Professional Texts: Definition, Types, Language, and Purpose


In his book Professional Discourse, Kong (2014) defines professionals as those who have completed specialist training or education required for membership in certain professions. The communication that they engage in to achieve their goal in the workplace is referred to as professional discourse, and the output they produce as a result of their professional discourse is referred to as professional texts.

Professional texts are forms of communication written in the workplace with the intent to accomplish a goal, be it an increase in sales, the dissemination of a certain policy, or the launch of a new product. In most cases, both the writer and the reader of professional texts are professionals who wish to achieve their goals in the workplace. Although these professionals may represent different organizations and have different professional expertise, they affirm their similarity as reflected in their common goal. Examples of professional texts include research papers, business reports, commentaries, guidebooks, legal documents,
government memoranda, and other forms of professional writing reflecting context-specific language, issues, and practices.

In Professional Discourse (Kong, 2014), workplace communication is
classified as:

This is the kind of communication that takes place in a particular context or profession, such as the communication that takes place among professionals in the academic, hospital or engineering setting, or those in the legal profession. This kind of discourse may be compared to a linear form of communication taking place among people who have the same professional expertise and are in the same professional field. They share the same lingo or vocabulary and are confronted with the same work-related issues. The relationship is parallel and no one is higher or lower than the other.

This is communication between professionals from different fields. An example of this type of communication is what takes place between medical doctors and medical representatives, between civil engineers and architects, between school administrators and textbook writers. The communication that takes place as a result of the transaction between and among these professionals may be described as non-linear, since the professionals here do not operate within the same work environment. They are not confronted by the same work-related issues and the language they use in the workplace is different due to their varied contexts.

This is the transaction that happens between lawyers and their clients; advertisers and their target customers; interior decorators and their clients; architects and homeowners. In this type of discourse, the communication will result in a mutually beneficial transaction, although it is possible that not both are professionals. In terms of status, one may be more superior in academic qualification or expertise. For example, in the transaction between a lawyer and a lay client, only the lawyer understands the complexities of the legal profession. The transaction relies heavily on the lawyer’s professional expertise, leaving the client totally dependent on the lawyer.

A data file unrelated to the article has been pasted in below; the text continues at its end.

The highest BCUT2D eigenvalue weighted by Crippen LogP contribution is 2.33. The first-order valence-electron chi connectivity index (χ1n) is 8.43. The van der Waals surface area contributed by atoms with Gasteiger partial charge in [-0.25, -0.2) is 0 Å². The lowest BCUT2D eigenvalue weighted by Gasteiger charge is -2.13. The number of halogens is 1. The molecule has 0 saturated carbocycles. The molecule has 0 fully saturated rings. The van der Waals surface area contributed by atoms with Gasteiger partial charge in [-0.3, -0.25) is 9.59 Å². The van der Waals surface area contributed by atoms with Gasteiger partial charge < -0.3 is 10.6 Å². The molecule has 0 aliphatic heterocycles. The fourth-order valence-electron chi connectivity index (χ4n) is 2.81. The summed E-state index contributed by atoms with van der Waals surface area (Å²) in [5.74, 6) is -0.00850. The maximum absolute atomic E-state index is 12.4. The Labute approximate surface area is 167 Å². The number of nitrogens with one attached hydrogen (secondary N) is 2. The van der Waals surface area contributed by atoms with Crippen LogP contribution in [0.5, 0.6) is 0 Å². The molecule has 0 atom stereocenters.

One of the defining characteristics of professional text is its language which is characterized by the following:

Professional text uses language that can be easily understood by its intended readers in the corporate setting. The purpose is stated explicitly through clarity and brevity of meaning. Because of its straightforward approach, professional texts do not waste the reader’s time. Notice how the sample professional text refrains from using jargon.

The aim of professional text is always to establish good relationships and bring about a favorable response that leads to positive action. When you read a professional text, you will get the sense that something needs to be accomplished but at the same time it is done with courtesy and tact. There is a sense of a smile or a handshake being extended when reading between the lines while encouraging the reader to take action. Professional texts aim to make both the writer and the reader arrive at informed decisions that would be beneficial to the professional organizations that they represent.

Professional text differs from literary writing and casual writing, or writing meant to entertain, inspire or tell a story. It is also different from academic writing which is more formal and uses the third person and passive voice. Professional text has a seriousness in tone and adheres to rules of correct and formal writing but is less formal and often uses the active voice. In the sample professional text, notice how the professional text resembles any ordinary business document. But like academic writing, professional text consists of an interesting and eye-catching introduction, a well-organized and clearly explained body,
and an effective conclusion.

Professional texts are generally written to disseminate information to and for professionals in a particular industry but it usually has the following underlying purposes:

Example: Medical doctors writing professional texts to senators appealing for the approval of marijuana as a form of treatment


Advertisers writing a professional text informing their clients about a new product or service


Advertisers writing a professional text informing their clients about a new product or service


A group of civil engineers writing to the DOST (Department of Science and Technology) to request funding for a building project


The Human Resources Department of a company issues a memo to its employees containing guidelines on how to file a leave of absence.


A president of a company affirming another university president regarding their policy on research initiatives, salary hike, consortium